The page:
Professor Iris Sommer is a world leading expert on schizophrenia, who aims to find objective measures – or biomarkers – that help diagnose whether a patient is in a psychosis. While brain scans and blood tests have shown disappointing results, the recent research from her team is showing that patients’ language use can reliably reveal whether someone is having a psychosis. Sommer and her colleagues are therefore developing artificial intelligence that can analyse both what patients are saying and how they are saying it in order to diagnose and monitor a psychotic disorder.
The DLF Fellowship allows Iris Sommer to take the linguistic software models to a next level, by working together intensively with experts from other disciplines, especially linguists and computer scientists. Aim is to see whether automated speech analysis also works in other languages, and to build AI software that is accurate but also ethically sound.
Arjen Doelman, director of the Lorentz Center: “The work of Iris Sommer is inherently multidisciplinary, it combines the fields of linguistics, artificial intelligence (Al) and neuroscience to drive the development of novel tools for diagnosis and treatment monitoring in psychiatry. This rich blend of the medical, the natural and the social sciences with a direct impact in everyday life lies at the very core of what the NIAS-Lorentz collaboration program is all about.”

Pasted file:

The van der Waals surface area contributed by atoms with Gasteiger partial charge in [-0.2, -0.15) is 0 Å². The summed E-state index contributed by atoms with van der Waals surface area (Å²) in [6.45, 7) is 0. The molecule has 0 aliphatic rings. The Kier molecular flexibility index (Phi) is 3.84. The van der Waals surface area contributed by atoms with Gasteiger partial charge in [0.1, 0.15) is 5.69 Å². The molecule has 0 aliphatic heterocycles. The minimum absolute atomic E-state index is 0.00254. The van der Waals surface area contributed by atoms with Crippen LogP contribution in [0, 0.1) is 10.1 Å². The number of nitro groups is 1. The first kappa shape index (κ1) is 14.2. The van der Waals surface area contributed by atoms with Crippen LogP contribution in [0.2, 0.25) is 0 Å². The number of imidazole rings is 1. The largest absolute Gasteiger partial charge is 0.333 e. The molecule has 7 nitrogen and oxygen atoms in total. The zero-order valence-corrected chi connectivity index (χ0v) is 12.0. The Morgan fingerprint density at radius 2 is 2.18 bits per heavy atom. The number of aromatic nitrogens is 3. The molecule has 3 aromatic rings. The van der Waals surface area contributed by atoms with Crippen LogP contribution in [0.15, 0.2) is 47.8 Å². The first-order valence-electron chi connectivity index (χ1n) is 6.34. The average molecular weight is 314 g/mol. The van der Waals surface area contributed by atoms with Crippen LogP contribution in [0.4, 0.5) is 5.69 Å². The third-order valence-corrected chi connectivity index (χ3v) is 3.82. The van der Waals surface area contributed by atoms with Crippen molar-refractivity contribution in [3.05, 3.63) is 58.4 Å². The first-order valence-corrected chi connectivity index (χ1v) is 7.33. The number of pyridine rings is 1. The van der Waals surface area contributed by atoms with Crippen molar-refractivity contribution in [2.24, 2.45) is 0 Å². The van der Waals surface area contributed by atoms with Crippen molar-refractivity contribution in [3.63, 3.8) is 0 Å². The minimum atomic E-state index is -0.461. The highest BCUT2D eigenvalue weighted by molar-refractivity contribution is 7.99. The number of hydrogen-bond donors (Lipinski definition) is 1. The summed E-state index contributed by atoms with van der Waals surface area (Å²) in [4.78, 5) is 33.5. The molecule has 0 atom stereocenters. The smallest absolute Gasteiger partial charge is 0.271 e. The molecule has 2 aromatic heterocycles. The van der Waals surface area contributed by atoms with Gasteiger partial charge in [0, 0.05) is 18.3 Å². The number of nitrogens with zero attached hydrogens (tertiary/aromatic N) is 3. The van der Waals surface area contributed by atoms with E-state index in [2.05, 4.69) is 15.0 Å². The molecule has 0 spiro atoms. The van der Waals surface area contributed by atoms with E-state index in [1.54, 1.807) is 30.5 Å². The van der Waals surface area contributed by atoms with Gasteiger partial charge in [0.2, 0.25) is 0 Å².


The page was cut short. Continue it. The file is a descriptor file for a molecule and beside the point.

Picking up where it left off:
About Iris Sommer
Prof. Sommer is Professor of Psychiatry at the University of Groningen, clinical psychiatrist at University Medical Center Groningen and director of its Brain and Cognition research institute. She received her Ph.D. from Utrecht University, after which she has published over 300 peer-reviewed articles. From 2012-2016 she was a member of De Jonge Akademie (KNAW), and was elected member of the Royal Holland Society of Sciences and Humanities (KHMW) in 2020.
Sommer has led many international research consortia and is one of the founders of the global Discourse in Psychosis Consortium. Next to her academic work, she has written four popular-scientific books, two of which have become national bestsellers (Haperende Hersenen, 2015, and Het Vrouwenbrein, 2020). She regularly holds presentations to the general audience, most recently at the Gala van de Wetenschap.
The Distinguished Lorentz Fellowship
The Distinguished Lorentz Fellowship (DLF) is awarded annually to a leading scientist working on research that brings together perspectives from the Humanities, Social Sciences, Natural Sciences, and Technological Sciences. It was set up by the Netherlands Institute for Advanced Study (NIAS-KNAW) and the Lorentz Center Leiden and is part of the NIAS-Lorentz Program, promoting cutting-edge interdisciplinary research. Previous DLF’s include cultural biologist Franjo Weissing, psychologist Iris van Rooij and epidemiologist Luc Coffeng. In autumn 2022, the prize will be awarded by Louise Gunning, chairperson of the NIAS-Lorentz Advisory Council.